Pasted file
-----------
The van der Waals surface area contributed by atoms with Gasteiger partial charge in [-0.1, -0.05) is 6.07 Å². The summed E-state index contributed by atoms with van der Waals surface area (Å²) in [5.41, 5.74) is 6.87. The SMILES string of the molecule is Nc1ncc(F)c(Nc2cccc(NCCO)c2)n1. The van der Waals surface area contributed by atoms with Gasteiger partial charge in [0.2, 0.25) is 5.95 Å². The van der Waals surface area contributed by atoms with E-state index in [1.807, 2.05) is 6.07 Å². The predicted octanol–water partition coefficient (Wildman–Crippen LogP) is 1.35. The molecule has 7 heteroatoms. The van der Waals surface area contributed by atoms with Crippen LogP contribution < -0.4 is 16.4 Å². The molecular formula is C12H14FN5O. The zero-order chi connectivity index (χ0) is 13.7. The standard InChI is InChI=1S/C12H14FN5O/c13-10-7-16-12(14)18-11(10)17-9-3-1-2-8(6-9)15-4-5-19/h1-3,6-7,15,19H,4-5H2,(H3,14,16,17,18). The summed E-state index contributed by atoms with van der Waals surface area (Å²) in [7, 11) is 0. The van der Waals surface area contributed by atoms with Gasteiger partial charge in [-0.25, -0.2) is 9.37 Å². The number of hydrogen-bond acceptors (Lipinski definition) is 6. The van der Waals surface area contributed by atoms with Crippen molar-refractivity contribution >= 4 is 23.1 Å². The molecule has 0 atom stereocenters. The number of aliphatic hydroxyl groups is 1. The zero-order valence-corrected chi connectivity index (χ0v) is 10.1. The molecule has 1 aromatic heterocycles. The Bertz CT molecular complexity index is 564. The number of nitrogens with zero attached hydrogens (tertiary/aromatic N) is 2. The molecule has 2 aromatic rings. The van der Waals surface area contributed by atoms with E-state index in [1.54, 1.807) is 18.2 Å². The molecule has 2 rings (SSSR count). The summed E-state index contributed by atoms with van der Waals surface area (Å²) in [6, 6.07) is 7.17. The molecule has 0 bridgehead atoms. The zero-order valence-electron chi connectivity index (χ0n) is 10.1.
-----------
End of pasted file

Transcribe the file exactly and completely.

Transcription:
The van der Waals surface area contributed by atoms with Gasteiger partial charge in [-0.1, -0.05) is 6.07 Å². The summed E-state index contributed by atoms with van der Waals surface area (Å²) in [5.41, 5.74) is 6.87. The SMILES string of the molecule is Nc1ncc(F)c(Nc2cccc(NCCO)c2)n1. The van der Waals surface area contributed by atoms with Gasteiger partial charge in [0.2, 0.25) is 5.95 Å². The van der Waals surface area contributed by atoms with E-state index in [1.807, 2.05) is 6.07 Å². The predicted octanol–water partition coefficient (Wildman–Crippen LogP) is 1.35. The molecule has 7 heteroatoms. The van der Waals surface area contributed by atoms with Crippen LogP contribution < -0.4 is 16.4 Å². The molecular formula is C12H14FN5O. The zero-order chi connectivity index (χ0) is 13.7. The standard InChI is InChI=1S/C12H14FN5O/c13-10-7-16-12(14)18-11(10)17-9-3-1-2-8(6-9)15-4-5-19/h1-3,6-7,15,19H,4-5H2,(H3,14,16,17,18). The summed E-state index contributed by atoms with van der Waals surface area (Å²) in [7, 11) is 0. The van der Waals surface area contributed by atoms with Gasteiger partial charge in [-0.25, -0.2) is 9.37 Å². The number of hydrogen-bond acceptors (Lipinski definition) is 6. The van der Waals surface area contributed by atoms with Crippen molar-refractivity contribution >= 4 is 23.1 Å². The molecule has 0 atom stereocenters. The number of aliphatic hydroxyl groups is 1. The zero-order valence-corrected chi connectivity index (χ0v) is 10.1. The molecule has 1 aromatic heterocycles. The Bertz CT molecular complexity index is 564. The number of nitrogens with zero attached hydrogens (tertiary/aromatic N) is 2. The molecule has 2 aromatic rings. The van der Waals surface area contributed by atoms with E-state index in [1.54, 1.807) is 18.2 Å². The molecule has 2 rings (SSSR count). The summed E-state index contributed by atoms with van der Waals surface area (Å²) in [6, 6.07) is 7.17. The molecule has 0 bridgehead atoms. The zero-order valence-electron chi connectivity index (χ0n) is 10.1.